Realising Joost’s dream for MND care

(l-r): Gustav Van Der Westhuizen (Joost’s father), Jasu Ranchhod (Motor Neuron Disease Patient Support Group), Stavros Nicolaou, Professor Andre Mochan (Head of Neurology – Chris Hani Baragwanath Academic Hospital), Mariana Van Der Westhuizen (Joost’s mother), Pieter Van Der Westhuizen (Joost’s brother), Dr Gwen Ramokgopa (MEC for Health – Gauteng Province)

Through public private partnership the Gauteng Department of Health and Chris Hani Baragwanath Academic Hospital (CHBAH) gave recognition to their Motor Neuron Disease (MND) clinic as a center of excellence to intensify its health care services. This is in response to a  desperate need to offer special care to patients who are suffering from this debilitating progressive disease, which in many instances ends up paralyzing patients, often described as patients being trapped in their own bodies.

Rugby legend, former Springbok scrumhalf Joost van der Westhuizen succumbed to the disease in Febuary 2017. Gauteng’s MEC for Health,  Dr Gwen Ramokgopa, highlighted the plight of the largely forgotten sufferers of MND at the event hosted on 6 July and added her admiration for the late Joost’s fight against the disease and his efforts to raise public awareness, particularly those from disadvantaged and resource constrained patients.

“Patients now have regular access to therapy across a range of disciplines, including medical care, physiotherapy, occupational therapy, speech therapy and social workers,” said MEC Ramokgopa.

The Clinic is a joint collaboration between a number of stakeholders, including the Provincial Department of Health, Chris Hani Baragwanath Academic Hospital, Wits University Medical School, The Joost van der Westhuizen Neurodegeneration Foundation (JCN), Aspen and various Patient Support Groupings.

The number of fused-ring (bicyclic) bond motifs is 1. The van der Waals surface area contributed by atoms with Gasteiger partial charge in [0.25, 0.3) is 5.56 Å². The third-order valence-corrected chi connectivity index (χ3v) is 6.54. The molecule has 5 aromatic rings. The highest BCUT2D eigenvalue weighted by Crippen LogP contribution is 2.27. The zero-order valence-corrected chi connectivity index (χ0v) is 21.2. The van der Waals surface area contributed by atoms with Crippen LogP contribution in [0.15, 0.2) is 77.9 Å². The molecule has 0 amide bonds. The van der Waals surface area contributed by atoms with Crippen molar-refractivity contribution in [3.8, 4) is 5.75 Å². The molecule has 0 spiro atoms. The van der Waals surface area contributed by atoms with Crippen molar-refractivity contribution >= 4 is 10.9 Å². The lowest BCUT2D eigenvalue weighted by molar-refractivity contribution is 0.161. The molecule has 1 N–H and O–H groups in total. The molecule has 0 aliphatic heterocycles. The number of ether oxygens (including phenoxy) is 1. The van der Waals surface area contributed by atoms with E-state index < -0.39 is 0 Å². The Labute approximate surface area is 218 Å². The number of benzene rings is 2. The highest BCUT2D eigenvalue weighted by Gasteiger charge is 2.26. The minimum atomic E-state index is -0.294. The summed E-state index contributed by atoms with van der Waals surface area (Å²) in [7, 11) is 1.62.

Stavros Nicolaou, said “MND and other associated neurodegenerative disorders, such as ALS are among the most progressively debilitating medical conditions known to humanity, with patients and their families enduring tremendous hardship. This initiative is a good example of how collective efforts and focus of the private and public sectors, can deliver world class solutions and make a meaningful difference to patients and the healthcare system at large.”

“While MND is a poorly understood condition and one that requires significant further effort, there are a number of practical steps that can be taken to materially improve the quality of life of patients, particularly those that are resource constrained. This initiative will make a significant difference to those patients. Although Aspen is not directly involved in the MND therapeutic area, it has a number of neuroscience products, which offer a broad range of therapeutic solutions and this initiative is supportive of Aspen’s neuroscientific presence,” added Stavros.

With the assistance of Aspen, the team will work towards improving access to care for MND patients, furthering South African research efforts and building relationships with international researchers with a view to establishing clinical trials in South Africa. It’s a bold step towards the end goal of creating a world-class centre of excellence housed in its own building and dedicated to the care, research and well-being of MND patients.